Copper is one of the most essential micronutrients. Plants require very small amounts of microelements (less than 1 ppm). Slight deficiencies in them or toxic levels of them can lead to severe yield losses or damage to standing crops. Poultry manures, sewage sludge, swine, composted refuse, fly ash, burnt tires, and copper wires often contain potentially toxic levels of metals and pose a considerable environmental risk from metals if their use is unregulated in agricultural fields (Baker 1974). The repeated use of Bordeaux sprays can cause Cu toxicity in plants (Reuther and Smith 1954). Hewitt (1953) observed that Cu consistently induces Fe chlorosis in crops. Generally, Cu toxicity has been associated with soil Cu levels of 150 and 400 ppm (Baker 1974). Copper toxicity in sugarcane was reported when the root copper content was in the range 54-375 ppm (Bakker 1999). Experiments were conducted on the influence of excess copper on the growth of and uptake of nutrients by sugarcane at IISR, Lucknow, during 2002-2003. Single bud setts of sugarcane (Saccharum officinarum hybrid, CoLk 8102) were planted in polyethylene pots filled with refined sand at three levels of copper (as copper sulfate): 0.065 (control), 65.0, and 130 ppm Cu (excess). The high Cu supply reduced (Table 16.21) root number and length, leaf area, leaf length, width and perimeter, plant height, and the fresh and dry weights of different plant parts (Table 16.22). The Cu concentration increases with increased Cu supply. Excess Cu caused reductions in chlorophyll a and b and carotenoid content (Table 16.23), as well as the specific activity of catalase (Table 16.24), while peroxidase activity increased with high levels of Cu in the growing medium. An excess of Cu caused significant reductions in calcium content (Table 16.25) in different plant parts. High levels of Cu depressed the uptake of Fe and Zn in leaves and shoots, and increased Mn content (Jain et al. 2008).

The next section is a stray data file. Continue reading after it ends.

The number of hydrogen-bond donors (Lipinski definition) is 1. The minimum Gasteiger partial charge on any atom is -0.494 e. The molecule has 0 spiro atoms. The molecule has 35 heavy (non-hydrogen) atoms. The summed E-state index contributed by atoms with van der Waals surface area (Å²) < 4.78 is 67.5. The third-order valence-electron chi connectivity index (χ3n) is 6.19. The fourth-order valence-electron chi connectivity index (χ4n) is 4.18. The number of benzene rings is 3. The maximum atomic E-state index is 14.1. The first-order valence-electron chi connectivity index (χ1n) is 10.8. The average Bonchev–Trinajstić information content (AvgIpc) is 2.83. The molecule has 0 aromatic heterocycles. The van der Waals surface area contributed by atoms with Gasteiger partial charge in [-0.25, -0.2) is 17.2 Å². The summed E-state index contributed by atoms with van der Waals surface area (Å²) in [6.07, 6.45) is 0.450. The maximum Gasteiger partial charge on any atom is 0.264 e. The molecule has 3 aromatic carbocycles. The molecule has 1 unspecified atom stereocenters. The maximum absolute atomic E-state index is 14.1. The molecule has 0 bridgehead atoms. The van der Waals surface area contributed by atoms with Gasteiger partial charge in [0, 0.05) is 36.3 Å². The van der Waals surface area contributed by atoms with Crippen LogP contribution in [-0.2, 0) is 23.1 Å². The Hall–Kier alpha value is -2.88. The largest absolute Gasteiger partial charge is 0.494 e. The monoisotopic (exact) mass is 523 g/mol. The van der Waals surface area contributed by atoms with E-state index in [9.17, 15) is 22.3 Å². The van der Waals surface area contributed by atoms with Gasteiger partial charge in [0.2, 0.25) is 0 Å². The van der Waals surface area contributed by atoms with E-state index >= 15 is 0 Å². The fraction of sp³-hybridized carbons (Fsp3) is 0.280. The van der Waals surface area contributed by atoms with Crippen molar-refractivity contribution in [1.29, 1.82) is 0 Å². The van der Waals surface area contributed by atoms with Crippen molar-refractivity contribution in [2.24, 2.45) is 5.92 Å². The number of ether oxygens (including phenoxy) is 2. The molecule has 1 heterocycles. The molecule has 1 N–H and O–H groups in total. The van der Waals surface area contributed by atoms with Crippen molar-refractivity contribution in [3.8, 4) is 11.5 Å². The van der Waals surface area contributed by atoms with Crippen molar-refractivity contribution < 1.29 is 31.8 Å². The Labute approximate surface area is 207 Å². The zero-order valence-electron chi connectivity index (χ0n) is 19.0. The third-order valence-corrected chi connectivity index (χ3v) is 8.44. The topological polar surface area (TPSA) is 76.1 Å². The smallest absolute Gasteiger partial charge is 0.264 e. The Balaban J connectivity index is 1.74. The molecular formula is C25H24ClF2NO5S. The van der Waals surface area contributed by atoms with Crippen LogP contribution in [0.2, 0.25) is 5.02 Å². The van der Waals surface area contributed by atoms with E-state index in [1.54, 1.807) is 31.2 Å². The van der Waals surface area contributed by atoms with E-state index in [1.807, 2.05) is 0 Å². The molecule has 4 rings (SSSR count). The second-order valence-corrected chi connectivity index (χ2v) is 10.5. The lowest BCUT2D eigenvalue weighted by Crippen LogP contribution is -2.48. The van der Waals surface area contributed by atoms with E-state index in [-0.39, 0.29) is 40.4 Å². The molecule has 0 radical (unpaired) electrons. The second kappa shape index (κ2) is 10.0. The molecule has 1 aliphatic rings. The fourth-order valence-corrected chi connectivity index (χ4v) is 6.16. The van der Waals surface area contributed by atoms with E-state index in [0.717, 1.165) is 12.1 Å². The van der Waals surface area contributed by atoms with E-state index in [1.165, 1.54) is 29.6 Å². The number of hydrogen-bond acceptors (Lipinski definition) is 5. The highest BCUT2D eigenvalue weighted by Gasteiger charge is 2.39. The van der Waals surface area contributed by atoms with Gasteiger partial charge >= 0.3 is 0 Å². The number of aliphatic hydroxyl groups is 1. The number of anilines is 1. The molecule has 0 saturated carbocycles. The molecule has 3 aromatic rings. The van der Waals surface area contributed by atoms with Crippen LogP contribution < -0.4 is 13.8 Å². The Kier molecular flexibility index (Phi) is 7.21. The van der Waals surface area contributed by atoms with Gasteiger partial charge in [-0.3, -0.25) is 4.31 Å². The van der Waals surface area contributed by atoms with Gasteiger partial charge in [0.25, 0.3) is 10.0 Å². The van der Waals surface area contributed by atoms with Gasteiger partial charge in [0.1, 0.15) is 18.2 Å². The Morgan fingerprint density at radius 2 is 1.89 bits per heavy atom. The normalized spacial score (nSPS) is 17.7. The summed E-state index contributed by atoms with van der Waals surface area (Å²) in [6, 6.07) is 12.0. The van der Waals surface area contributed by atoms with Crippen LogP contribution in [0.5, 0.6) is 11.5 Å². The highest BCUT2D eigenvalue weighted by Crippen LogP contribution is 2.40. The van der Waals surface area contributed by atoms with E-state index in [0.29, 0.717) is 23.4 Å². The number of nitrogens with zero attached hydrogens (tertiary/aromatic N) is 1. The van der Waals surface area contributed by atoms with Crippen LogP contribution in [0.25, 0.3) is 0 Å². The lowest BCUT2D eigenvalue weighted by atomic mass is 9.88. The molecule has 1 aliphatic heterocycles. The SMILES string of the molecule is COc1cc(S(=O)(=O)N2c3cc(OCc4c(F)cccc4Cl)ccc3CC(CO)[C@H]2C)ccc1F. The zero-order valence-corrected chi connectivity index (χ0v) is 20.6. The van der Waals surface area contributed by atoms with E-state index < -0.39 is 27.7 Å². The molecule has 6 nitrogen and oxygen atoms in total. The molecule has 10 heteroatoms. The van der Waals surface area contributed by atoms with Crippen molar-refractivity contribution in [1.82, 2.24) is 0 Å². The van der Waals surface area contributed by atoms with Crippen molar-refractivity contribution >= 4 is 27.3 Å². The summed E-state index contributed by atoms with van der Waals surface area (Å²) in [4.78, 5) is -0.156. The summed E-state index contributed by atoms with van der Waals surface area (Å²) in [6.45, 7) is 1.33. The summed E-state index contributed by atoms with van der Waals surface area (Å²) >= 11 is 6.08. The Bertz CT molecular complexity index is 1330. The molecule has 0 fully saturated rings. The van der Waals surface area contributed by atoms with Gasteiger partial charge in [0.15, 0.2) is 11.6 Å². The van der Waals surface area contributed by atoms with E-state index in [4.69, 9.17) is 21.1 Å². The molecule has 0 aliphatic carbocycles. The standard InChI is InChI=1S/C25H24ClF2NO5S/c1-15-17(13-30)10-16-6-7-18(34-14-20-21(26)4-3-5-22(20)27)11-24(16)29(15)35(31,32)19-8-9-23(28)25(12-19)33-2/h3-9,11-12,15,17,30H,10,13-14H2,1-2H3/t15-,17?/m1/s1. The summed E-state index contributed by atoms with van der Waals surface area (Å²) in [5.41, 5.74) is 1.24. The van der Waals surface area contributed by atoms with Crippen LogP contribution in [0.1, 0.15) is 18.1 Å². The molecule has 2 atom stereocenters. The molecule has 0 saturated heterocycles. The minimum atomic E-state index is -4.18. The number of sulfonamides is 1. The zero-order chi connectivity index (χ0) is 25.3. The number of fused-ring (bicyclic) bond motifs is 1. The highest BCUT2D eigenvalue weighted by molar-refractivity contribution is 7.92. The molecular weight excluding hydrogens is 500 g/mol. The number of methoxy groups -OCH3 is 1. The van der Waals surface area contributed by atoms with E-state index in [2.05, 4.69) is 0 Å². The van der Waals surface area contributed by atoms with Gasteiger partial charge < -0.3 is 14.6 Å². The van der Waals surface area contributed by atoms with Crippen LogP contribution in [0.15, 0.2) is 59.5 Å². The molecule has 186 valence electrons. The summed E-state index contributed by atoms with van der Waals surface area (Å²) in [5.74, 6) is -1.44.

Growing Soilless

Growing Soilless

This is an easy-to-follow, step-by-step guide to growing organic, healthy vegetable, herbs and house plants without soil. Clearly illustrated with black and white line drawings, the book covers every aspect of home hydroponic gardening.

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